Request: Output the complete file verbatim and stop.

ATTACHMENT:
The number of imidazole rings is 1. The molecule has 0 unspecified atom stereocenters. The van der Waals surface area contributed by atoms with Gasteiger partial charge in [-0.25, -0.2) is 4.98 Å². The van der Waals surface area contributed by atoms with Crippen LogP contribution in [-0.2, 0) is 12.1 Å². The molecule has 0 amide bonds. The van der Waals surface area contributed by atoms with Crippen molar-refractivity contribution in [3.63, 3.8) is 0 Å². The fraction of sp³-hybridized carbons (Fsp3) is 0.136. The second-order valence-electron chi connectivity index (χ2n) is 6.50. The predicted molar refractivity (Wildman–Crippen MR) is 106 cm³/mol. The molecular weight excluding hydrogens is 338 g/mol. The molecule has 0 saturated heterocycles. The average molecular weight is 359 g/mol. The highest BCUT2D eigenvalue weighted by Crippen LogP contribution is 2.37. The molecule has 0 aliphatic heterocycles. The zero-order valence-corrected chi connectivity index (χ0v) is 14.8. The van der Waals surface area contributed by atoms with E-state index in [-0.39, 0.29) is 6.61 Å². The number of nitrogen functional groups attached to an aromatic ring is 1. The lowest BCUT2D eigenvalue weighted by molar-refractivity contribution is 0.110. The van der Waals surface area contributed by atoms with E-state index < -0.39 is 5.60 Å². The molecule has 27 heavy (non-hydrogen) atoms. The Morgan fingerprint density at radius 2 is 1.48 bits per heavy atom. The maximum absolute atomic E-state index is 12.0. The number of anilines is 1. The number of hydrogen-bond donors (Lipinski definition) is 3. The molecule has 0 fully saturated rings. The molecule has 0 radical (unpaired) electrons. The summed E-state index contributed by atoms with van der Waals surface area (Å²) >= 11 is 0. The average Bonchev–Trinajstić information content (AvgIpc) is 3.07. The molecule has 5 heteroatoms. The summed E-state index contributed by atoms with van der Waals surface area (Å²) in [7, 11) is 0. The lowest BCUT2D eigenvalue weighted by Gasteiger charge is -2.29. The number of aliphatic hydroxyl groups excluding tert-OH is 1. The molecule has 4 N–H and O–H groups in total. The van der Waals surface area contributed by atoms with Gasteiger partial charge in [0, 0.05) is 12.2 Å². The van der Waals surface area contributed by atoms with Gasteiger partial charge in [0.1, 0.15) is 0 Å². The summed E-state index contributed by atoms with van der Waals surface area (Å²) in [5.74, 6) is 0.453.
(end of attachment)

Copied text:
The number of imidazole rings is 1. The molecule has 0 unspecified atom stereocenters. The van der Waals surface area contributed by atoms with Gasteiger partial charge in [-0.25, -0.2) is 4.98 Å². The van der Waals surface area contributed by atoms with Crippen LogP contribution in [-0.2, 0) is 12.1 Å². The molecule has 0 amide bonds. The van der Waals surface area contributed by atoms with Crippen molar-refractivity contribution in [3.63, 3.8) is 0 Å². The fraction of sp³-hybridized carbons (Fsp3) is 0.136. The second-order valence-electron chi connectivity index (χ2n) is 6.50. The predicted molar refractivity (Wildman–Crippen MR) is 106 cm³/mol. The molecular weight excluding hydrogens is 338 g/mol. The molecule has 0 saturated heterocycles. The average molecular weight is 359 g/mol. The highest BCUT2D eigenvalue weighted by Crippen LogP contribution is 2.37. The molecule has 0 aliphatic heterocycles. The zero-order valence-corrected chi connectivity index (χ0v) is 14.8. The van der Waals surface area contributed by atoms with E-state index in [-0.39, 0.29) is 6.61 Å². The number of nitrogen functional groups attached to an aromatic ring is 1. The lowest BCUT2D eigenvalue weighted by molar-refractivity contribution is 0.110. The van der Waals surface area contributed by atoms with E-state index < -0.39 is 5.60 Å². The molecule has 27 heavy (non-hydrogen) atoms. The Morgan fingerprint density at radius 2 is 1.48 bits per heavy atom. The maximum absolute atomic E-state index is 12.0. The number of anilines is 1. The number of hydrogen-bond donors (Lipinski definition) is 3. The molecule has 0 fully saturated rings. The molecule has 0 radical (unpaired) electrons. The summed E-state index contributed by atoms with van der Waals surface area (Å²) >= 11 is 0. The average Bonchev–Trinajstić information content (AvgIpc) is 3.07. The molecule has 5 heteroatoms. The summed E-state index contributed by atoms with van der Waals surface area (Å²) in [7, 11) is 0. The lowest BCUT2D eigenvalue weighted by Gasteiger charge is -2.29. The number of aliphatic hydroxyl groups excluding tert-OH is 1. The molecule has 4 N–H and O–H groups in total. The van der Waals surface area contributed by atoms with Gasteiger partial charge in [0, 0.05) is 12.2 Å². The van der Waals surface area contributed by atoms with Gasteiger partial charge in [0.1, 0.15) is 0 Å². The summed E-state index contributed by atoms with van der Waals surface area (Å²) in [5.74, 6) is 0.453.